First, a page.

By REGINE GONZALEZ
It’s a clear sunny day as you’re sitting in the small Cessna 182 aircraft strapped up to an instructor; it’s a perfect day for skydiving. You hear the engine of the plane roar and begin to taxi the runway. Butterflies in the pit of your stomach make you woozy as you feel the plane lift off the ground. Accelerating to 14,000 feet, the instructor turns on the small camera strapped to his wrist and films your reaction as they lift the doors of the plane and 120 mph winds smack you in the face. You crawl towards the edge, the earth is beneath you, and it’s time to fly. Suddenly the instructor lunges you forward into the sky and after a 15-second free fall the parachute launches and you’re soaring.
Landing on the ground, the instructor then unhooks you from the parachute and takes you to a computer, where he puts a memory chip in and allows you to experience the thrill all over again, watching the footage shot from a GoPro camera. Once he copies it onto a disk and hands it to you, you rush home to put the footage on Facebook.
We are all guilty of making social media an essential part of our lives. From Facebook to Twitter to snapping that perfect selfie, people can rarely go anywhere these days without sharing their every move with the world.
Scrolling down your newsfeed and seeing the same pictures of your friends smiling at the bar holding drinks in their hands, or posts about what someone had for dinner can get dull to look at. However, HD action videos have livened up the social media game over the past years and it is all thanks to the GoPro camera.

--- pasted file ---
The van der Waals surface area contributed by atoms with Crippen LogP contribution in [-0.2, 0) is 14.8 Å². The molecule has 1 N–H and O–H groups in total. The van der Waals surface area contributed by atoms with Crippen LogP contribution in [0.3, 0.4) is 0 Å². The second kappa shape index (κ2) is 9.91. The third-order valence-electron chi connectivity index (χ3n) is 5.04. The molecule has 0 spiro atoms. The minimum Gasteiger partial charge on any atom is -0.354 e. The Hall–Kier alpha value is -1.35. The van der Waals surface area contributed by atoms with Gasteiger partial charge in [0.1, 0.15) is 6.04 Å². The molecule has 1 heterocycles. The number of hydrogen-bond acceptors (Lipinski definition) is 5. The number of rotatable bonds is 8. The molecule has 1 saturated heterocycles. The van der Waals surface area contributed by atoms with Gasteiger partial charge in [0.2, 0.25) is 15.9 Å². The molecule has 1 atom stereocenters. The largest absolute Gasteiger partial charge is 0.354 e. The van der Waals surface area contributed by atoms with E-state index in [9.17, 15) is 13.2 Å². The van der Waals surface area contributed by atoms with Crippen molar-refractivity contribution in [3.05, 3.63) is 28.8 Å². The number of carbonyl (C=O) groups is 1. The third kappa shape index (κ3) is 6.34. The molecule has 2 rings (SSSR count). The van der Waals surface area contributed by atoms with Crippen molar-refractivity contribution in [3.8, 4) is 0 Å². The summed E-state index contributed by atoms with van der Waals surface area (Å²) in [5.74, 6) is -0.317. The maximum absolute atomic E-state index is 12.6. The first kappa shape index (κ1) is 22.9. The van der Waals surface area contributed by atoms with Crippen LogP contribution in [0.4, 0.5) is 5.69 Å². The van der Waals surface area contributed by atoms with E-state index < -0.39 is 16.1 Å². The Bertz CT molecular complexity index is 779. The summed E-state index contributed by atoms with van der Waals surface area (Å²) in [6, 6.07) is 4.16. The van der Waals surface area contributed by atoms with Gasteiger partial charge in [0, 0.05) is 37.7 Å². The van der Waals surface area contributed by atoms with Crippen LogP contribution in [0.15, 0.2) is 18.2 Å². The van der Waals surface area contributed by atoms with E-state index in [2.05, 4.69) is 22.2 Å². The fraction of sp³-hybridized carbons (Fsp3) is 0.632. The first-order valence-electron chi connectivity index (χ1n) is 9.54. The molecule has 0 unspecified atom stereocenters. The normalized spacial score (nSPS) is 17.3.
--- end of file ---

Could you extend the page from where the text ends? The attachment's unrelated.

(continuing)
The versatile, compact, waterproof camera is known for its ability to capture HD-quality shots during extreme action videography. At an affordable cost of $200-$500 for different editions of cameras, its wide variety of accessories including a head strap, wrist strap, chest harness, etc., allow the camera to be physically attached to you while performing almost any stunt. In a GoPro outbreak, users have flooded the web with videos of their own adventures dating back to 2013, when a cumulative 2.8-years’ worth of GoPro video was uploaded and shared to the Internet, according to Wired.com.
“People want to see their life and adventures in first hand when looking back,” said GoPro Corporation sales representative Brian P.” It allows them to be creative and remember their most exciting moments.” With so many filming their action-packed lives, the GoPro corporation is worth $2.25 billion, according to Forbes Online.
“GoPro sales have more than doubled every year and have a 54% increase in revenue for the first quarter of 2015 compared to this time last year,” said Brian P.